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Allied Railways of the Western Front - Narrow Gauge in the Ypres Sector (Hardback)

Before, During and After the First World War

Colour Books Photographic Books Transport WWI

By Joan S. Farebrother, Martin J. B. Farebrother
Imprint: Pen & Sword Transport
Series: Narrow Gauge Railways
Pages: 264
Illustrations: 160 colour & black and white & maps illustrations
ISBN: 9781526788818
Published: 5th March 2024



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The Ypres sector of the Western Front was held predominantly by the British and Dominions Armies from 1914 to 1918. The Ypres Salient, at the centre of this sector, was one of the most intensively fought over single locations of the First World War. By the end of 1917 the sector was full of railways, dumps, camps, and other facilities. Much was lost in the German advance in April 1918, but from September 1918 the German Army was driven eastwards until the Armistice.

Although Ypres and most of the forward areas are in Belgium, much of the support area is in northern France. In this book the metre gauge networks of both countries established before the First World War are examined, with their uses and extensions during the War. The build up of light (60cm gauge) railways from 1916 to 1918 is described, with an assessment of the contribution of both narrow gauges to the war effort.

After the war the light railways in this sector were generally used only for short term clearing up and salvage. The metre gauge railways in Belgium were rebuilt or repaired. Those in France had been less affected. The story is followed to the closure of the last of these railways.

This book is a companion volume to those on the Arras Sector (2015), and the Somme Sector (2018). It refers to other previous works on British, French and Belgian railways, especially during the First World War, but contains sufficient information to stand alone.

This book is a neat A4 hardback which makes an impact right at the start with its cover illustration, a watercolour in sombre colours suggestive of weariness and fear. A tired-looking diesel shunter hauls a train in reverse along a haphazard single track towards a forbidding town under a leaden sky. The landscape is leafless and scarred by the damage of warfare and hasty tracklaying. A squadron marching behind and alongside the train reinforces the military context, confirmed by the very clear W↑D marking on the train’s first wagon which is laden with explosives.

The authors have covered similar ground in their companion books about the Somme and Arras sectors of the long WW1 struggle in the France-Belgium frontier zone. Here they deal with the Ypres sector (IEPER in Dutch) still further north. The relatively short four-year impact of the war is given helpful background by a potted regional history reaching back to Roman times and a very full explanation of the pre-war railway scene. Post-WW1 detail, no less informative, takes the reader to 1954 in French Flanders and right up to 2022 in Belgian West Flanders. The military presence at Ypres is generally described as British but included troops drawn from Australia, New Zealand, Canada, South Africa and India.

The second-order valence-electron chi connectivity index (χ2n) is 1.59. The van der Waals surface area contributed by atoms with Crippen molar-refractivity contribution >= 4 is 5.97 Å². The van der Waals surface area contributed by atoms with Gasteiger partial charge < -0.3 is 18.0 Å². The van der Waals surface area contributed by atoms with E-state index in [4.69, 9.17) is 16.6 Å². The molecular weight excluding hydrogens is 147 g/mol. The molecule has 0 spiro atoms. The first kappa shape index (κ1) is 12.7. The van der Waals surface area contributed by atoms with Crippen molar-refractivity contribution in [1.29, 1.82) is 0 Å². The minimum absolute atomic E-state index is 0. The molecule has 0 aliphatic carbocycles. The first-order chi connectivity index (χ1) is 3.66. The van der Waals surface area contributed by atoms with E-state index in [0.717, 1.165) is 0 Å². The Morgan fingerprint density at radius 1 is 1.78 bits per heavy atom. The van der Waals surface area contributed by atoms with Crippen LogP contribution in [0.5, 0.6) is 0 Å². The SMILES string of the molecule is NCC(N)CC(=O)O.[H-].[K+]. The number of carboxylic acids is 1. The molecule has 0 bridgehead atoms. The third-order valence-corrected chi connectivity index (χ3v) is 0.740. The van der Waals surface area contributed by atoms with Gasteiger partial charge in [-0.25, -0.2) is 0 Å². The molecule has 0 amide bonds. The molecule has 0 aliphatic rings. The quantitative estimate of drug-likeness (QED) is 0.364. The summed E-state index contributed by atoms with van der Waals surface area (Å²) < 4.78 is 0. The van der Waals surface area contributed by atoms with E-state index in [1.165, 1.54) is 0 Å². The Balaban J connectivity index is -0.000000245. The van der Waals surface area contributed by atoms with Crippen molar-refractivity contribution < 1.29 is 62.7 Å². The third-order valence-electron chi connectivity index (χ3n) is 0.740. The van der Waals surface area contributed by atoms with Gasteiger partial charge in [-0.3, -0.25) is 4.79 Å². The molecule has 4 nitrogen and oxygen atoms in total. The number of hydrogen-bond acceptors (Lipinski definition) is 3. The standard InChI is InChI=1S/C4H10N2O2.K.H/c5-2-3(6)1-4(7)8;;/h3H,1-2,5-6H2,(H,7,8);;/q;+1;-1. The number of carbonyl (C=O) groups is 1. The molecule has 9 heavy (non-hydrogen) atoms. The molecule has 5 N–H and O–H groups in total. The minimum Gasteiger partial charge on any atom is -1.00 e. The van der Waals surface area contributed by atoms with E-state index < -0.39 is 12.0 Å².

The title suggests a totally narrow-gauge story and much of the mileage laid was in 2-feet or metric near-equivalent, but there are two early chapters given over to pre-war metre gauge after an explanation that the authors, like most of us, consider metre-gauge as “narrow”, which was not the fashion in 1914. Standard gauge appears frequently, both in some of the military trackwork and of course in some civilian main and branch lines, 22 of them already in existence as the war started.

Surviving photography from the period covered is, not surprisingly, in black and white so that occasional lack of clarity has to be accepted but any loss on that account is probably outweighed by the number and content of photographs included. The illustrations often tell as much about the troops, their placements, activities, clothing, comfort (or not) and equipment as about the railway content. Colour is used effectively on some diagrams, grouped in the centre, which show very clearly where the different lines ran, their origins and gauges, and their relationships to the different battlefields, encampments and civilian infrastructure. Some are station layout diagrams.

The last chapter, of nearly 30 pages, describes helpfully what remains of the Ypres wartime railways and how the reader can visit the locations. There must surely be supporting colour photography available but it is understandable that the printing is in black-and-white to reduce the cost.

This book is certainly recommended to anyone with an interest in the construction and day-to-day upkeep of ad-hoc railways or in the military context of Ypres. The narrative style is attractive and supported by a good 7-page index. The wealth of detail conveyed in tables is astonishing. Just one of these, Table 7.9 on page 127, gives so much detail of the activities of a Canadian contingent at Bollezeele in only 3 months (Jan – Mar 18) that the authors appear to have been encamped at the location throughout and kept a 24-hour watch.

The British Overseas Railways Historical Trust

Review as featured in

Highlight: 'This work, with its precise information of locations, will be of interest and great use to railway enthusiasts and anyone visiting the battlefields.'

Gun Mart Magazine

"...if you want to appreciate the railway infrastructure developed to support a massive war of attrition this book is well worth reading."

Industrial Railway Society Bulletin 1126, May 2024

"Overall, a valuable work on a fragment of the history of that dreadful conflict."

National Railway Museum Review – The Journal of the Friends of the National Railway Museum – No187, Spring 2024
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